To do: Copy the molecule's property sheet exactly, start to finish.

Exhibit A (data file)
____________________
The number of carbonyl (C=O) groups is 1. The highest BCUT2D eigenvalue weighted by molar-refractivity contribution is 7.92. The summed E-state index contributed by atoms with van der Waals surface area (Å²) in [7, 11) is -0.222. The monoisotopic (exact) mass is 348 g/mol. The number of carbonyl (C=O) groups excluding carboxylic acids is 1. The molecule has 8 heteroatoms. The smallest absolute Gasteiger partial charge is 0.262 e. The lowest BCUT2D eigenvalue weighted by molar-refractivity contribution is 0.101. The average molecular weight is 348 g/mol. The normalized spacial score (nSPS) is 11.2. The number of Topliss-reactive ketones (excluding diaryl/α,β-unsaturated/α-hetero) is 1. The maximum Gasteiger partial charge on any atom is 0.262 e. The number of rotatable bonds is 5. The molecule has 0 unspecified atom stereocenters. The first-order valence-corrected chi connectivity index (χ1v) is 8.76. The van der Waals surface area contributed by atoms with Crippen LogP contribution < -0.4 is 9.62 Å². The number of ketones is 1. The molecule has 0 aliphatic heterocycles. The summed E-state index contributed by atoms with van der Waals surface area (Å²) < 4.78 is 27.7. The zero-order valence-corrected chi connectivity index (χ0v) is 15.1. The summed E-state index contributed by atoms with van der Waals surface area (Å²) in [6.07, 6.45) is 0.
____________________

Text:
The number of carbonyl (C=O) groups is 1. The highest BCUT2D eigenvalue weighted by molar-refractivity contribution is 7.92. The summed E-state index contributed by atoms with van der Waals surface area (Å²) in [7, 11) is -0.222. The monoisotopic (exact) mass is 348 g/mol. The number of carbonyl (C=O) groups excluding carboxylic acids is 1. The molecule has 8 heteroatoms. The smallest absolute Gasteiger partial charge is 0.262 e. The lowest BCUT2D eigenvalue weighted by molar-refractivity contribution is 0.101. The average molecular weight is 348 g/mol. The normalized spacial score (nSPS) is 11.2. The number of Topliss-reactive ketones (excluding diaryl/α,β-unsaturated/α-hetero) is 1. The maximum Gasteiger partial charge on any atom is 0.262 e. The number of rotatable bonds is 5. The molecule has 0 unspecified atom stereocenters. The first-order valence-corrected chi connectivity index (χ1v) is 8.76. The van der Waals surface area contributed by atoms with Crippen LogP contribution < -0.4 is 9.62 Å². The number of ketones is 1. The molecule has 0 aliphatic heterocycles. The summed E-state index contributed by atoms with van der Waals surface area (Å²) < 4.78 is 27.7. The zero-order valence-corrected chi connectivity index (χ0v) is 15.1. The summed E-state index contributed by atoms with van der Waals surface area (Å²) in [6.07, 6.45) is 0.